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HBiz Law 2010

All businesses in Hawaii, big or small, operate within a legal framework.

llen Nomura Kawashima, Partner Roger W. Fonseca, Of Counsel Jodene K. Arakaki, Associate of Cades Schutte LLP

Volume 5 Issue 2

Ignoring this body of laws—some of them unique to our Island state—can cost you an important deal or even jail time. But keeping up with changing laws and emerging legal trends can be a challenge when running a business. For this reason, Hawaii Business magazine inaugurated this special quarterly report featuring articles written in non-legalese on important issues by some of our state’s top business lawyers especially for business people. In the future, it will deal with a myriad of other legal issues that businesses continually face. 
Please feel free to suggest topics that you would like to see covered or how we can make this quarterly report better serve your needs.


Ellen Nomura Kawashima • Roger W. Fonseca • Jodene K. Arakaki
Practice Areas
Qualified Retirement Plans • Employee Benefits • Executive Compensation • Business Law


When adopting or reviewing your 
retirement program, it is best to consult a pension professional about whether there are better ways to meet your tax-deferral, retirement or employee benefit needs.

Most employers are familiar with the most common – 
“vanilla” – types of retirement plans: profit-sharing, 401(k) and defined benefit. However, these plans offer options 
of which you may not be aware, and other types of plans may be a better match for your particular company and 
its employees. The following are some creative options 
to consider:

1. Cross-Testing. Many people think that employer contributions to a profit-sharing plan (or to the profit-sharing portion of a 401(k) plan) must be allocated in proportion to pay. Not so. The IRS allows such plan contributions to be allocated in any way you like, so long as you do not favor “highly-compensated employees” (owners or employees earning over $110,000 per year) and the plan document provides for such flexibility. On top of that, you are allowed to take age into account in determining if owners and high-earners are actually being “favored,” since the IRS allows larger contributions to those closer to retirement age. So, for example, if the owner is in his 50s and the average age of his staff is in the 30s, he may be able to make a contribution to his own account equal to 25% of his pay and contribute only about 5% of pay for the other employees.

2. Safe-Harbor 401(k). As a general rule, the average employee salary-deduction contribution for the company’s “highly-compensated employees” (“HCEs”) can’t exceed (a) 2 percentage points more than the average employee contribution for the non-HCEs, or (b) 125% of the average employee contribution for the non-HCEs. If your staff doesn’t contribute much to the 401(k) (or if many do not contribute anything, thereby bringing down the average), the HCEs will not be able to fully utilize the deferral potential of the plan. There is, however, a useful exception to this rule: if the company is willing to make a minimum “safe-harbor” employer contribution on behalf of all non-HCEs (either a fully-vested profit-sharing contribution of 3% of pay or a fully-vested matching contribution of up to 4% of pay), the HCEs are permitted to make any employee contributions they like, up to the legal limit of $16,500 per year ($22,000 if over age 50). In addition, the 3% safe-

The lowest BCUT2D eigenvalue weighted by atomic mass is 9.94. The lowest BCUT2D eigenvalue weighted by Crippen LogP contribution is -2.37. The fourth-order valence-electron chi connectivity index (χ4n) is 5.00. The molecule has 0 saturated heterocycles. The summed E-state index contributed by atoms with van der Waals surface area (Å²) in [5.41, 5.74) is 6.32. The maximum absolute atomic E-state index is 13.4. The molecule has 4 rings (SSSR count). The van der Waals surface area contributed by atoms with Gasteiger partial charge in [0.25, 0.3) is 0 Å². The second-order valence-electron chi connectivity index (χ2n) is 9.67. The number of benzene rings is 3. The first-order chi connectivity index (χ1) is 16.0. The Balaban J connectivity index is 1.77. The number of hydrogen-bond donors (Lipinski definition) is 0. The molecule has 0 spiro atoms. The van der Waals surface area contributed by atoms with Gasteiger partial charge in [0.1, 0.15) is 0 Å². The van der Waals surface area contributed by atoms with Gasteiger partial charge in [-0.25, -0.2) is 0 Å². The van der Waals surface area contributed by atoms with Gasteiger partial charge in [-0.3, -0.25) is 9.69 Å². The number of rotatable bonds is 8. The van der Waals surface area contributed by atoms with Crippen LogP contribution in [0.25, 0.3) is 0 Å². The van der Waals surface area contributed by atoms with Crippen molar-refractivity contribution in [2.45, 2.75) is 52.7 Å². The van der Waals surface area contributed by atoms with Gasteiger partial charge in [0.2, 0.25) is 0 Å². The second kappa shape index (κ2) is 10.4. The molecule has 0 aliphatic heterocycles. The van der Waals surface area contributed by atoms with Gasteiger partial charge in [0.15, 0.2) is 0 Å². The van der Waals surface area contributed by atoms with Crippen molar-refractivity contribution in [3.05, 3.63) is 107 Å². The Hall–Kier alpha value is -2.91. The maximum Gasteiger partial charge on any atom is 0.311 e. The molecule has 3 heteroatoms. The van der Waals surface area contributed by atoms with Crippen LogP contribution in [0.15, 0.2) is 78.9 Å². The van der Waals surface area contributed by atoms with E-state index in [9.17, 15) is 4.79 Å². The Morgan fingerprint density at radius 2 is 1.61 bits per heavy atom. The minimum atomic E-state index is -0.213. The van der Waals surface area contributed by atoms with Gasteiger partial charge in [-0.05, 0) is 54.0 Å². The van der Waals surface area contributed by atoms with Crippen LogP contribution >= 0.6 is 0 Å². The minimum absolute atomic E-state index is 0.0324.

harbor profit-sharing contribution can be used to satisfy 
all/part of the minimum contribution needed to make “cross-testing” work, so a 401(k) plan can use these two techniques in tandem to produce the best results for the owners or other HCEs.

3. Owner-only Defined Benefit Plans. With good reason, employers have lately been terminating or shying away from defined-benefit pension plans because of high maintenance costs and the unpredictability of contributions, which are tied to volatile interest rates and stock market returns. But both problems are reduced or eliminated if the only plan participants are the company’s owner and his or her family. How is that possible in a world of strict discrimination laws? In at least three situations: 1) Where a company has no staff employees (e.g., many realtors, anesthesiologists, insurance agents and artists), 2) where the staff employees are so young or frequently turn over that they never meet the legal eligibility rules of 2 years of full-time service and attainment of age 21, or 3) where all staff employees are unionized and thus excludable by law. In these special circumstances, defined benefit plans still offer the only way to double or triple the maximum annual contribution limits imposed on all other types of plans. Additionally, a company can adopt both a defined benefit and a 401(k) plan, thereby further increasing the tax-deferred contributions that can be made for key employees.

4. Cash Balance Plans. What do you do if you want the large contribution of a defined benefit plan but have several staff employees or several unrelated owners who would be difficult to manage under the inflexible defined benefit rules? There is a fairly recent hybrid arrangement called a cash balance plan which provides the best of both worlds: large deductible contributions but separate participant accounts. By combining the cash balance plan with a 401(k) plan, the staff employees’ share in the large cash balance contributions can often be kept quite low.